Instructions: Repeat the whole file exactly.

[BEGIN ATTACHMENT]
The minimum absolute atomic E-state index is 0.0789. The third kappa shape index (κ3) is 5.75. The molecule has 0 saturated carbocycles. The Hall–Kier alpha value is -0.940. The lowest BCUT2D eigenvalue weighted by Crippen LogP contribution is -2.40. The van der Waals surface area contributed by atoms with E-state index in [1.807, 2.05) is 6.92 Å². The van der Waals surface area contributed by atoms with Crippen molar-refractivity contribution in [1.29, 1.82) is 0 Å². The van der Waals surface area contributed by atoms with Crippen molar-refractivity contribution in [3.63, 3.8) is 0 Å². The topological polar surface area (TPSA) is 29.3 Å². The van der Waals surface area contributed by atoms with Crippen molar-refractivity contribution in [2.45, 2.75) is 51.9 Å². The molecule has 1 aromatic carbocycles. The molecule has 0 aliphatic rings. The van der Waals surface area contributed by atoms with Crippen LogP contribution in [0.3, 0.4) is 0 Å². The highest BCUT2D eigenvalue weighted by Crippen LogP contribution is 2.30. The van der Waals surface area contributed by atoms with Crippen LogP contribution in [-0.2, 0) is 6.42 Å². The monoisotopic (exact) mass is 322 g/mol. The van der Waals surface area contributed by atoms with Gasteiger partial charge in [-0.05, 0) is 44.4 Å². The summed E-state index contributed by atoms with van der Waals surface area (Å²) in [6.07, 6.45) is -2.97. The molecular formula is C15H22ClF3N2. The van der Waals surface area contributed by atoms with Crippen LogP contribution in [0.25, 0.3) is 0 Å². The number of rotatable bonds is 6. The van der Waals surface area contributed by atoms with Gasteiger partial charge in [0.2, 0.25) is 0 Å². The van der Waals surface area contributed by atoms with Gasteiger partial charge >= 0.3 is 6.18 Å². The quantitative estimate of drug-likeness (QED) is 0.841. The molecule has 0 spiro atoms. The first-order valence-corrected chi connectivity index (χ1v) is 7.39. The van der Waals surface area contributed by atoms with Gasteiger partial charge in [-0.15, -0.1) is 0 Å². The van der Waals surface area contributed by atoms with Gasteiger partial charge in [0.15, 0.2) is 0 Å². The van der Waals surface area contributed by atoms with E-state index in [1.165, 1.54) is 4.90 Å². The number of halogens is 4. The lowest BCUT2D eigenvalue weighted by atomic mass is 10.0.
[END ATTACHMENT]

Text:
The minimum absolute atomic E-state index is 0.0789. The third kappa shape index (κ3) is 5.75. The molecule has 0 saturated carbocycles. The Hall–Kier alpha value is -0.940. The lowest BCUT2D eigenvalue weighted by Crippen LogP contribution is -2.40. The van der Waals surface area contributed by atoms with E-state index in [1.807, 2.05) is 6.92 Å². The van der Waals surface area contributed by atoms with Crippen molar-refractivity contribution in [1.29, 1.82) is 0 Å². The van der Waals surface area contributed by atoms with Crippen molar-refractivity contribution in [3.63, 3.8) is 0 Å². The topological polar surface area (TPSA) is 29.3 Å². The van der Waals surface area contributed by atoms with Crippen molar-refractivity contribution in [2.45, 2.75) is 51.9 Å². The molecule has 1 aromatic carbocycles. The molecule has 0 aliphatic rings. The van der Waals surface area contributed by atoms with Crippen LogP contribution in [0.3, 0.4) is 0 Å². The highest BCUT2D eigenvalue weighted by Crippen LogP contribution is 2.30. The van der Waals surface area contributed by atoms with Crippen LogP contribution in [-0.2, 0) is 6.42 Å². The monoisotopic (exact) mass is 322 g/mol. The van der Waals surface area contributed by atoms with Gasteiger partial charge in [-0.05, 0) is 44.4 Å². The summed E-state index contributed by atoms with van der Waals surface area (Å²) in [6.07, 6.45) is -2.97. The molecular formula is C15H22ClF3N2. The van der Waals surface area contributed by atoms with Crippen LogP contribution in [0.25, 0.3) is 0 Å². The number of rotatable bonds is 6. The van der Waals surface area contributed by atoms with Gasteiger partial charge in [0.2, 0.25) is 0 Å². The van der Waals surface area contributed by atoms with Gasteiger partial charge >= 0.3 is 6.18 Å². The quantitative estimate of drug-likeness (QED) is 0.841. The molecule has 0 spiro atoms. The first-order valence-corrected chi connectivity index (χ1v) is 7.39. The van der Waals surface area contributed by atoms with Gasteiger partial charge in [-0.15, -0.1) is 0 Å². The van der Waals surface area contributed by atoms with Gasteiger partial charge in [0.15, 0.2) is 0 Å². The van der Waals surface area contributed by atoms with E-state index in [1.165, 1.54) is 4.90 Å². The number of halogens is 4. The lowest BCUT2D eigenvalue weighted by atomic mass is 10.0.